DERMATOLOGICAL

Papillomas


Papillomas are benign skin lumps.
Many called them moles and they are small, round, with stalk waves on the skin.
Papilloma usually has the color of the skin.
Papillomas may also be rosy, brown or even dark.
In the latter case, papilloma look like common warts (moles).

Papillomas are something most people have after the age of 25-30.
Papillomas are due to HPV viruses, i.e. viruses that cause warts and genital warts.
However, papillomas are not equally infectious. i.e. not easily transmitted from person to person.

Papilloma can multiply and spread in the same person after rubbing or traumatisation of the area.
The main HPV viruses responsible for causing warts are HPV 6 and HPV 11. They are basically low-risk viruses.

Therefore, papillomas are not particularly associated with an increased risk of skin cancer, although in rare cases malformation and skin cancer is noted over a papilloma.

The "moles" as commonly called by people or skin papillomas as defined in medicine, are small protuberances of the skin resembling nevi (olives) and are typically found in the neck, armpits, and the region below the breast or a bra in women.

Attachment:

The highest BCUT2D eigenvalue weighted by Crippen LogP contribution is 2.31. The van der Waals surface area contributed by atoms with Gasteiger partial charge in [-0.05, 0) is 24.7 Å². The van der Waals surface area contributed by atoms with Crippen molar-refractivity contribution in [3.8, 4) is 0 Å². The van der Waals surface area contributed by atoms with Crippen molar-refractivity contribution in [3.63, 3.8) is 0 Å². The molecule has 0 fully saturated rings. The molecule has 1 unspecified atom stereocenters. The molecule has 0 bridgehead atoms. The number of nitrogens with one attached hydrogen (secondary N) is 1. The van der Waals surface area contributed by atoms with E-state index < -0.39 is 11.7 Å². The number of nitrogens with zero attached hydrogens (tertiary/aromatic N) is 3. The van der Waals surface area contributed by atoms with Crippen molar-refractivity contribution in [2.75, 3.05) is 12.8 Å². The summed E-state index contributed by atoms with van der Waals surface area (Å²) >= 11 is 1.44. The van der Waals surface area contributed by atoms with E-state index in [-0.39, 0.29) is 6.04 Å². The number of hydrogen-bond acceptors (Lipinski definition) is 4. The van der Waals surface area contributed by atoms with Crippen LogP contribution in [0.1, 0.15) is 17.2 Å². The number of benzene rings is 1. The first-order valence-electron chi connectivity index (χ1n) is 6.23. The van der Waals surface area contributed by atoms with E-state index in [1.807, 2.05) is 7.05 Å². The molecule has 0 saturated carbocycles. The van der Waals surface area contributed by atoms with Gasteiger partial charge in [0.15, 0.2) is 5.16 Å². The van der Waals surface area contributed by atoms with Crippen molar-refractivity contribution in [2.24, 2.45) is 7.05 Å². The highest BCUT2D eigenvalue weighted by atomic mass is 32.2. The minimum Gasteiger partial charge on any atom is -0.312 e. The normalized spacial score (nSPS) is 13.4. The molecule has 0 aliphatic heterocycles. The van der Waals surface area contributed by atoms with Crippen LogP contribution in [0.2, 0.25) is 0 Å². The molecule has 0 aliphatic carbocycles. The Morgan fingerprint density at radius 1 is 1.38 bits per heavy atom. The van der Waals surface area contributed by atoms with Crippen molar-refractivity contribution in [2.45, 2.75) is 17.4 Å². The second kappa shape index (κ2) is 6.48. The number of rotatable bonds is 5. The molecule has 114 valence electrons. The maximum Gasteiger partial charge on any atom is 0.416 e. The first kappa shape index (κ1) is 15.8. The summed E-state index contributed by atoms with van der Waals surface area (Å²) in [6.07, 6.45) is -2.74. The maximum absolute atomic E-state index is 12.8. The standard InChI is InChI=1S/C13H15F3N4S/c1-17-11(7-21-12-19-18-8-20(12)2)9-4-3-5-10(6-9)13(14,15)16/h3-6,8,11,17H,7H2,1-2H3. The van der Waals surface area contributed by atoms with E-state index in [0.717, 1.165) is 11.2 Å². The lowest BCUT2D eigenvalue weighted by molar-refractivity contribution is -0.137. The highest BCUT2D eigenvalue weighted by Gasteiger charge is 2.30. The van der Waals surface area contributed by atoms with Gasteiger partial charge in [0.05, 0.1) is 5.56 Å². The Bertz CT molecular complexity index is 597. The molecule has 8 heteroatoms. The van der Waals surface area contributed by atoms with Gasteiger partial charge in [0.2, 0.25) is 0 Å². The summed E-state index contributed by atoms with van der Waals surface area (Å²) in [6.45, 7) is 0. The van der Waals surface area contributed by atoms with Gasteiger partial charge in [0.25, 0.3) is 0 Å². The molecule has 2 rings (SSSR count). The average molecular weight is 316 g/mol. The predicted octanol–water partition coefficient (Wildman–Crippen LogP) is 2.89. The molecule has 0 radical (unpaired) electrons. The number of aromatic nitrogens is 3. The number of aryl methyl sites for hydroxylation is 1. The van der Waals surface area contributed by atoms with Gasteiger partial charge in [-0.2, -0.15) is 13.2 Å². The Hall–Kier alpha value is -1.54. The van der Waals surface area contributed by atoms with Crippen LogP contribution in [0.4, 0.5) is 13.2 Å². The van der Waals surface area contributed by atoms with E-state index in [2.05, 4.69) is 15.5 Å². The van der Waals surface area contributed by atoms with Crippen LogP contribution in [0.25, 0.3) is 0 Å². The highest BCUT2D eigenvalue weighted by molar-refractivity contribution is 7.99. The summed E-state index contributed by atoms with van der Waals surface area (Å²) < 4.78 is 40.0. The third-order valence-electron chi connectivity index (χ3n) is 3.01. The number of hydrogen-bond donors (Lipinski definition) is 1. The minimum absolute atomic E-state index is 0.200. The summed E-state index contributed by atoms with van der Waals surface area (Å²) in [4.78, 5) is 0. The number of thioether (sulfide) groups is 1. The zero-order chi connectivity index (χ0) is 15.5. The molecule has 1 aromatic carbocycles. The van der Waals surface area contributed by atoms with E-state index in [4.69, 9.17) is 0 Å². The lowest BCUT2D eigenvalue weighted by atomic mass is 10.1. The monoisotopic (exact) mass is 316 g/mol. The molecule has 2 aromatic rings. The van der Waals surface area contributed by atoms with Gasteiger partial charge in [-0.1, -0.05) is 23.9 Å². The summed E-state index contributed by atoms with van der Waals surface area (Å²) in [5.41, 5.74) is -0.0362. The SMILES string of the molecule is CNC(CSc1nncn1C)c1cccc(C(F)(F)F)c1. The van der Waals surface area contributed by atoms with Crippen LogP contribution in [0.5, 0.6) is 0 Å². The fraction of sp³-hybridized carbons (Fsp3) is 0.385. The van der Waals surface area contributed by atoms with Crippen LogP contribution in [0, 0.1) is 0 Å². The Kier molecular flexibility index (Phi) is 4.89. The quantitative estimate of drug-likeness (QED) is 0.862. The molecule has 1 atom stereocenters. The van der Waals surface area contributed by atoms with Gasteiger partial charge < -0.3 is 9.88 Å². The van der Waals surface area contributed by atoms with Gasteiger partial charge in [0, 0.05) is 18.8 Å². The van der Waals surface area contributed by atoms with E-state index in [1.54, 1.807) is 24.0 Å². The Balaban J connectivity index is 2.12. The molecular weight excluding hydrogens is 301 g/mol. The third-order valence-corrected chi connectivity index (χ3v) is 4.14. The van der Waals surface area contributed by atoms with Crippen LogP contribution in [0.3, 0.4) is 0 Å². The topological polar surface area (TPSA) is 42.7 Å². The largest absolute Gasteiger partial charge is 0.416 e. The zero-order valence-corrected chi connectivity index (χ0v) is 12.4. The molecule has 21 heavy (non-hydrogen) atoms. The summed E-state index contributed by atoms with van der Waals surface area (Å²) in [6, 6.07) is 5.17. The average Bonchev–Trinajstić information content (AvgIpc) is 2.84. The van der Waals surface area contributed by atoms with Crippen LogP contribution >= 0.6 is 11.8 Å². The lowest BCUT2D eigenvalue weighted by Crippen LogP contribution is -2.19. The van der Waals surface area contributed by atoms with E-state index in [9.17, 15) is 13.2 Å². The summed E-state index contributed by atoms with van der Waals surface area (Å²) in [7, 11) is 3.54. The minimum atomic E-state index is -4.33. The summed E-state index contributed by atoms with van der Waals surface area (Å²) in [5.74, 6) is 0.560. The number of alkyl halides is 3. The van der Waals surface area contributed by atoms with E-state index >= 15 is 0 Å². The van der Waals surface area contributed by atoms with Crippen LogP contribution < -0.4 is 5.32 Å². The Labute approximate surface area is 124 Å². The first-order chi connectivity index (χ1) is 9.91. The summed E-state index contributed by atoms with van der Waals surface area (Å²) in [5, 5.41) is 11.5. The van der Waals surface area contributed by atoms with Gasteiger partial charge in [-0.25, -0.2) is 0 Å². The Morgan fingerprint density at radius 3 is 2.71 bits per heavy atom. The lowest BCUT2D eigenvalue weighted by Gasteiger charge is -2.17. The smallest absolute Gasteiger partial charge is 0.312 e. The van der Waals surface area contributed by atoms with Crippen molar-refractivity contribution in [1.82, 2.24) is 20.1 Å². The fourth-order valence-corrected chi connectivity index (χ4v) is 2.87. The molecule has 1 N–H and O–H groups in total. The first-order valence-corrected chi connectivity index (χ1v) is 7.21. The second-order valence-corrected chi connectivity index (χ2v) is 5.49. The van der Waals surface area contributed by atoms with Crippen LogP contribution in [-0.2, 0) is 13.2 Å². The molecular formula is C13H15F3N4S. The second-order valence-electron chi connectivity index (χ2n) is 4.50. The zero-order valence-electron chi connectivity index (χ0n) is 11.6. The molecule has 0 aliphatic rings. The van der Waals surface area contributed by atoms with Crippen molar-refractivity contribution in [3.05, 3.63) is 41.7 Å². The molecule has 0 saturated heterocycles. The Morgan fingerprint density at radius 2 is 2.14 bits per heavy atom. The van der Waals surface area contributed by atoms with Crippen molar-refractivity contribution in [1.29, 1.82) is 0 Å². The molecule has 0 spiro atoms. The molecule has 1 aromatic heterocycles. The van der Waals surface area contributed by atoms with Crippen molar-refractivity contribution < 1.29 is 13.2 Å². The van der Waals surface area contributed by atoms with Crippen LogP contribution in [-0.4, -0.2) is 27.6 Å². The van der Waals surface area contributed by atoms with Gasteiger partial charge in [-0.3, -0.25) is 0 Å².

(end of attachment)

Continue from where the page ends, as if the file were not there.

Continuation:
Skin papillomas are a frequent phenomenon in almost all ages.
They are small lumps that have the color of the skin and promote the skin or having a wide basis or via a short stalk.
Some types of papilloma do not require treatment and usually self-heal. The remaining are amenable to treatment according to the position they are found, their size and their specific subtype.

• Brain, breast or respiratory papillomas are treated by surgical removal.
• Skin and genital papillomas (warts) are treated with topical preparations or mechanically eliminated with cryotherapy, surgical removal, radio frequency (RF) or Laser.

The most modern and appropriate way to eliminate these persistent and annoying skin lesions is their mechanical removal and burn using radio frequency (RF).

This technique is achieved by a destruction of the lesions with simultaneous prevention of thermal injury of the surrounding healthy tissue.